Neighborhood gardens are less work and more fun

Published 10:48 am Monday, July 23, 2012

Rick Smith in his neighborhood garden. (contributed)

By DALE BRAKHAGE / Community Columnist

Would you like to enjoy your own fresh vegetables without doing all that hard work in a garden?

You can with a neighborhood garden. Indian Springs Villager Rick Smith discovered that three years ago. The idea came to him to start a neighborhood garden. He talked to his next-door neighbors about it, and they agreed to help. (Actually, the husbands agreed to be the gardeners. The wives agreed to let the men work outside in the heat.) Sharing the work made the gardening easier.

In an empty field behind their homes, the men planted their first garden, and it grew. It grew tomatoes, beans, cucumbers, onions, peppers and squash. It also grew in size! The next year it also grew okra, watermelons, sunflowers, cantaloupes and corn.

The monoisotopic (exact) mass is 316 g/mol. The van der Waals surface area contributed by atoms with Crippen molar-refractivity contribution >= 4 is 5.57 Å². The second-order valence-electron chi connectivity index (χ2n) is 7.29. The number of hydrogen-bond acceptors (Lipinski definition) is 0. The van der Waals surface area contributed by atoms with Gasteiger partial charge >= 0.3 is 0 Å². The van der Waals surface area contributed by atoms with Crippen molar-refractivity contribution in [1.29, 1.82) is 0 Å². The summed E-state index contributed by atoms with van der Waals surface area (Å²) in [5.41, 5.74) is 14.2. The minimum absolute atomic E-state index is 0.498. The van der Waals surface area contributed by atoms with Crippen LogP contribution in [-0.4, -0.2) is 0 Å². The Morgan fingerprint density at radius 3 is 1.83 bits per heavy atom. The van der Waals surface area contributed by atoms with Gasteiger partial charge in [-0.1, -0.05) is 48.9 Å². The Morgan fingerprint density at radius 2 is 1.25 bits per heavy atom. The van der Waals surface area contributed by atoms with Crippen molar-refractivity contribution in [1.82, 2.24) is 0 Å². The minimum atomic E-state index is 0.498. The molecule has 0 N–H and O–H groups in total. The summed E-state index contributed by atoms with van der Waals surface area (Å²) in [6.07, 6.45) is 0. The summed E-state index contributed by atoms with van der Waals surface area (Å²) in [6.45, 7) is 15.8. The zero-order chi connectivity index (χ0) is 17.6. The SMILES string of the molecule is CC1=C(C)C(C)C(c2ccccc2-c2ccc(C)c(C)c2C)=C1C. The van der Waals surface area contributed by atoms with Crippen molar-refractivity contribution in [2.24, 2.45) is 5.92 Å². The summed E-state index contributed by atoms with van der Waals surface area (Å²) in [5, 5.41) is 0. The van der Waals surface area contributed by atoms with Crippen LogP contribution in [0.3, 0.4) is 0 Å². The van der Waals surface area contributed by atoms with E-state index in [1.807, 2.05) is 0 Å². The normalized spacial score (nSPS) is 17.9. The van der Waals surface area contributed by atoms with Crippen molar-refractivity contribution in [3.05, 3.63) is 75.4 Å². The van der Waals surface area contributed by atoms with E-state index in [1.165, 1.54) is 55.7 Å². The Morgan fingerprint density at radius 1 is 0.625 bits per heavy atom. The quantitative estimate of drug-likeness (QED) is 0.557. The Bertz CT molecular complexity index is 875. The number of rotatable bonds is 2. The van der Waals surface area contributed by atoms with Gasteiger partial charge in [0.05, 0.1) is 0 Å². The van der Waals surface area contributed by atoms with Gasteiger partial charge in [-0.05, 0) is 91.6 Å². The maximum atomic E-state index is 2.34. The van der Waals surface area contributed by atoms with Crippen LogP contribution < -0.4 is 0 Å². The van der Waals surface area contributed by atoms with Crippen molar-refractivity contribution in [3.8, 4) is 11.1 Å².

This year it grew 20 percent larger and added butter beans to the harvest. The gentlemen gardeners enjoy the time they spend together planning, planting, maintaining, picking and especially eating the fresh produce from their garden.

“Everything I know about gardening I learned from listening to the Old Folks,” said Rick. The Old Folks are the parents and grandparents who raised successful gardens in this valley for generations.

“In my grandparents’ house, everyday you had butterbeans and cornbread on the table. Those came from their garden,” he continued.

This garden is located in the New Hope area of Indian Springs. Descndants from the original Baileys, Bishops and McGuires are still living here and gardening here. The Old Folks would like that.

Would you like to start a neighborhood garden? It is not too late. July and August are the time to plant beans, greens, potatoes and other vegetables to enjoy in the fall.

You need three things to start your neighborhood garden. You need a place that gets plenty of sunlight. You also need a nearby source of water if it gets too dry. Then you need some neighbors.

Besides the delicious food it produces, a neighborhood garden brings people together. While gardeners tend the garden, they can discuss all kinds of issues. That kind of communication brings people together and makes neighborhoods stronger.


Dale Brakhage writes a weekly column about Indian Springs and its residents. You can reach him at